The ability to do this is predicated on having a rich and flexible vocabulary. Or to put it another way, putting in the effort to develop the habit of slowing down and struggling to say what you mean in as nuanced and clear a fashion as possible is the process that creates a distinct analog 'I'. And often times the struggle I am referring to here is, even if it not consciously always experienced this way, the struggle to find appropriate metaphors that are rich enough to encompass and clearly define what it is one is trying to understand; whether that is one's own feelings, a new concept, the meaning of an event, etc.

And this process does not just allow people to become clearer about the feelings and perceptions they already have. Developing a greater and greater array of vocabulary and syntax expands and deepens the variety of emotional and cognitive experience they are capable of. Indeed, Jaynes discusses in the afterword he wrote to the second edition of OCBBM how, as people became literate and introspective consciousness emerged, humans became capable of moving from simple primitive affective responses to the environment, like fear and desire, to a world of what we in the modern era call emotions, like anxiety and hope.

I mentioned above how I have seen people grow in there ability to express themselves, and this implies a conclusion that I do not believe is overstating the point: We are all not equally conscious--especially if what we mean by being conscious is having a rich and reflective awareness of self and the world. I have experienced clients, students and other individuals in my life whose range of verbal responses they have ready access to in large part boils down to canned phrases like "Oh my God, that's so awesome", "Damn, that sucks", "She's killin' it", "That's sick, man", "lol", etc. It is clear to me these people are not going to be able to respond, when receiving the news that a dear friend from their past died yesterday, with, "If only I could cure evils by lamentation and raise the dead with tears! For I can sense a storming torrent rising up inside my breast, and it will surely have its way with me."

Jaynes teaches us the power that metaphor and language has had in building human consciousness. Really understanding what he is saying about this subject also helps us realize we are making a mistake when our culture glorifies the hackneyed use of language under the sexier titles of urban slang, Ebonics, folk linguistics, etc.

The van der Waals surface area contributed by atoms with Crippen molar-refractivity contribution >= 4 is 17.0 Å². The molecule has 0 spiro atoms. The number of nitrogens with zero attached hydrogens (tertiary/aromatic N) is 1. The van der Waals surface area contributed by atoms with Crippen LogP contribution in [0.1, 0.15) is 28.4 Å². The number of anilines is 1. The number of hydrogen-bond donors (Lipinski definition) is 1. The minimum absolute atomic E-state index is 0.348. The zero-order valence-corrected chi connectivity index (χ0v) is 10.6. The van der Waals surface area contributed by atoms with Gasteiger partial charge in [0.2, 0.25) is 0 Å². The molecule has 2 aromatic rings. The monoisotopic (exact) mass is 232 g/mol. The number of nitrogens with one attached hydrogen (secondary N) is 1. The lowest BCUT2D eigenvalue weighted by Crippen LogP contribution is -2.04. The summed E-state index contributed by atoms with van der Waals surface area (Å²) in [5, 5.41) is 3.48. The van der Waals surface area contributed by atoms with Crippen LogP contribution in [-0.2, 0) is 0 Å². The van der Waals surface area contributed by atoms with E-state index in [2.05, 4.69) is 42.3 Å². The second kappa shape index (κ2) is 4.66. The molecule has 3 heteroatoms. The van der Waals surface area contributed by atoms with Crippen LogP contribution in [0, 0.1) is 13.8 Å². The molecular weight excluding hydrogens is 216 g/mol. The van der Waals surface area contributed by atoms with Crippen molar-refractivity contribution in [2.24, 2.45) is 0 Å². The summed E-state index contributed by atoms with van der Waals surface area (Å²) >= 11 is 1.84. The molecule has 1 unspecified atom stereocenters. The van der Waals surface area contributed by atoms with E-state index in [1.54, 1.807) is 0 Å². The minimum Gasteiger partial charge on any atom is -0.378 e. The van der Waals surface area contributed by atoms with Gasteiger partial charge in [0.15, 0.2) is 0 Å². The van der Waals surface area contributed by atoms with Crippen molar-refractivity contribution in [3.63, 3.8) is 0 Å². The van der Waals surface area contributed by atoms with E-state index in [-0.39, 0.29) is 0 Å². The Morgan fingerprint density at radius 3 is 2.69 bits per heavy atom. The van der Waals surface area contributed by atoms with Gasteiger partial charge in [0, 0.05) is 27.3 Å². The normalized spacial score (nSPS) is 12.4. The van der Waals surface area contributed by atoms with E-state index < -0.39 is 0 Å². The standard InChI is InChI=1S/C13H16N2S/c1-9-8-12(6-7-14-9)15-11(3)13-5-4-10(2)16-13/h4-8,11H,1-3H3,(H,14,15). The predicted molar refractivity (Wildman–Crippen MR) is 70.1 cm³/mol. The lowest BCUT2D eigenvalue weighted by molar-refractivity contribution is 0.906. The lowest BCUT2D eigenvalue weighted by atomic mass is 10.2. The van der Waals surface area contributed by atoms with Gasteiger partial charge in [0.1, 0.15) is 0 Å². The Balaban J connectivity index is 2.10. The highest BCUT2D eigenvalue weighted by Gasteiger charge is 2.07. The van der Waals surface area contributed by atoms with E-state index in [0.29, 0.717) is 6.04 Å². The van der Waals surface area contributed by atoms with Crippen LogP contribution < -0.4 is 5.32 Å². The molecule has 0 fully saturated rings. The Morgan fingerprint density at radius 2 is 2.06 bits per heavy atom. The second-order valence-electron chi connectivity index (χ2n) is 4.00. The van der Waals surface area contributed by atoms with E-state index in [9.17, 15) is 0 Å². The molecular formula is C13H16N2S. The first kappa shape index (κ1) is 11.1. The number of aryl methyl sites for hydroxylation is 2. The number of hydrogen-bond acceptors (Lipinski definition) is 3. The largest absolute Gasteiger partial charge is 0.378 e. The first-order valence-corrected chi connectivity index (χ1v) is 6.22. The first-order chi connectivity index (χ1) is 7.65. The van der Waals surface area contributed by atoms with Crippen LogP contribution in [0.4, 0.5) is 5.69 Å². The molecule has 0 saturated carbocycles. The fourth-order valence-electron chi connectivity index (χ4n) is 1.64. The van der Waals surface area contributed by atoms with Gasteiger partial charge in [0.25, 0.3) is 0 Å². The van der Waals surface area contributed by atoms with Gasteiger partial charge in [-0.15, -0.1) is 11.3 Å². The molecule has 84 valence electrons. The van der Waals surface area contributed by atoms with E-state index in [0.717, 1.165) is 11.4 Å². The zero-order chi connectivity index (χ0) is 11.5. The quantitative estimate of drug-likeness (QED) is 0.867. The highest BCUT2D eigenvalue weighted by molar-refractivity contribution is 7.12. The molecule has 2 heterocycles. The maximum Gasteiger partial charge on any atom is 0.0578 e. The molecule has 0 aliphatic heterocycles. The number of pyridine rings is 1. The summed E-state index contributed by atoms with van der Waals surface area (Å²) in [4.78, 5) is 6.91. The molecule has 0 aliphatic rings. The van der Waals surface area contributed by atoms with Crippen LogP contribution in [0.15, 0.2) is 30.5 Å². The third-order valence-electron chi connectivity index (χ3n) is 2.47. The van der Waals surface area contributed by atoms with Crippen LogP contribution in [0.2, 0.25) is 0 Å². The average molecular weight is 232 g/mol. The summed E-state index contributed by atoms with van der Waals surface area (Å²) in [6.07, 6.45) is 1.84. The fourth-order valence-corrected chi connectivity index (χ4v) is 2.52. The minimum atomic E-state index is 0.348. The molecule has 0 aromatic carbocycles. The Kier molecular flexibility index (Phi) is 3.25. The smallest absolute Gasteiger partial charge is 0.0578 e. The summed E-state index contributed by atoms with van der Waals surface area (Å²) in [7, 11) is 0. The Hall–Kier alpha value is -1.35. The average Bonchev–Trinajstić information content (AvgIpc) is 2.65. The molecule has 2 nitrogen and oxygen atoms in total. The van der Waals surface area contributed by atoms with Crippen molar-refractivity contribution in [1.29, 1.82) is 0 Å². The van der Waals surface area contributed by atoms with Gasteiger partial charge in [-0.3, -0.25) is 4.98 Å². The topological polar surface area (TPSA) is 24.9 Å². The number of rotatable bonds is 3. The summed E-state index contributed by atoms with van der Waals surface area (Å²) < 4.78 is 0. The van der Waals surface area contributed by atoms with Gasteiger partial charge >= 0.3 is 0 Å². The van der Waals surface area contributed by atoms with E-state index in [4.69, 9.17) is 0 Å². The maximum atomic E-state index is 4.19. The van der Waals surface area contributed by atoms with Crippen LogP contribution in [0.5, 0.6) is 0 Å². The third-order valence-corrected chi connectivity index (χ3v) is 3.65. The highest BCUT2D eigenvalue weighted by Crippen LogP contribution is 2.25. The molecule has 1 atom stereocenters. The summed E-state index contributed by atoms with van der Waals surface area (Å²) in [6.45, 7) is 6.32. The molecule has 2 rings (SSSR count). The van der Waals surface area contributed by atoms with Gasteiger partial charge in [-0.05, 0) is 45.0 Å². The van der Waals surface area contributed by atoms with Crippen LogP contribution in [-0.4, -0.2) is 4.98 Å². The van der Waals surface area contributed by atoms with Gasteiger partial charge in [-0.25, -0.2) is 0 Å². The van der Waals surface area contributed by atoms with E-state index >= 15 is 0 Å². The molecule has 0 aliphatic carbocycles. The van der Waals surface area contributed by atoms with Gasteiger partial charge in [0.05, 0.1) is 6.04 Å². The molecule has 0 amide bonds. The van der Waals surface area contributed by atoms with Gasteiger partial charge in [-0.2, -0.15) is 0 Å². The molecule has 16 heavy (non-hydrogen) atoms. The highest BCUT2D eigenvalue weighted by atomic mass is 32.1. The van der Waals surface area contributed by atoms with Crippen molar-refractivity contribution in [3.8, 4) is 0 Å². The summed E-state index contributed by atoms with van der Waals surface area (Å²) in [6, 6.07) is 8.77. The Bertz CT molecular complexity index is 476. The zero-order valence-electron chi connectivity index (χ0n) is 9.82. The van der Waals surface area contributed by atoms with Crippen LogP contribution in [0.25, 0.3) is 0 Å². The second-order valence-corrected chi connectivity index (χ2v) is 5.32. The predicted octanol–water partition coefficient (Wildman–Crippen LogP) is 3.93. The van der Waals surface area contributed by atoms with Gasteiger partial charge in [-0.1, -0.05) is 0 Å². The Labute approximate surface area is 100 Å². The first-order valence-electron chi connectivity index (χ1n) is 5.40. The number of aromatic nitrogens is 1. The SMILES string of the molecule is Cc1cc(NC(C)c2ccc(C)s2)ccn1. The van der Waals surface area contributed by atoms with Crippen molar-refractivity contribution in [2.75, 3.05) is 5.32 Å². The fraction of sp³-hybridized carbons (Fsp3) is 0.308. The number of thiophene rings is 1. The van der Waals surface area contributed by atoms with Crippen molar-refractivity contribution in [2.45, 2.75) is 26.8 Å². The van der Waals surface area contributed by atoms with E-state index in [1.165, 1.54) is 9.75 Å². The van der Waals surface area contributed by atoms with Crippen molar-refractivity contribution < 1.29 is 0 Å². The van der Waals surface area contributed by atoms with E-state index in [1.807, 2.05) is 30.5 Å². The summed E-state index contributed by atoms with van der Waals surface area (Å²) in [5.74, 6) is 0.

Friday, October 31, 2014

All Mixed Up?


This past summer I came across a blog published by Cris Campbell, an aspiring anthropologist.  His blog gets a significant amount of traffic judging by the number of comments to his posts, and a critical post he wrote (though he does recommend OCBBM) on Jaynes' bicameral mind theory titled "All Mixed Up:  Julian Jaynes" has received over 40 comments from readers.  

Campbell does not really make much of an argument against any of the specifics in OCBBM.  However, I am creating this write up here, because many of the responses in the comments section are thoughtful and engaging and would be worthwhile I think for those interested in Jaynes' ideas.

So anyone who wants to explore the various ideas expressed on Campbell's blog regarding Jaynes and bicamerality can use the above link.  Here I am only going to reproduce the comments I made to Campbell.  Campbell sums up his opening remarks with:


“Here is how we know Jaynes is wrong: there is no evidence that historically recent hunter-gatherers were or are biologically-neurologically different or that their minds were metaphorically bifurcated.”

To which I replied:


"Jaynes did not claim there was anything biologically-neurologically different in bicameral people. Rather, his contention was that the neuroanatomy of bicameral people was the same as we all share, but it functioned differently in people living in bicameral societies due to culture.

Maybe I am missing something, but there is much evidence for at least vestiges of 'metaphorically bifurcated' minds in recent hunter-gatherers if by this term you mean what Jaynes meant which is cross hemisphere communication in the brain that was experienced by these people as hallucinations. Just one example would be the Piraha people’s experience of spirit visitations as documented by Daniel Everett."

Cambell's response:

"Over the past 10 years, I’ve probably read 1,000 or more ethnographies and ethnohistories of hunter-gatherer peoples. I have yet to encounter anything in this vast literature which would suggest some kind of bifurcation, whether metaphorical or otherwise.

In fact, everything I’ve read suggests otherwise. Sure, they have different worldviews but those (animist) worldviews are in no way similar to what Jaynes postulated for bicameral consciousness. I can’t think of a single source, ethnographer, or anthropologist who has ever thought, said, or written that hunter-gatherers have a different kind of consciousness or mind.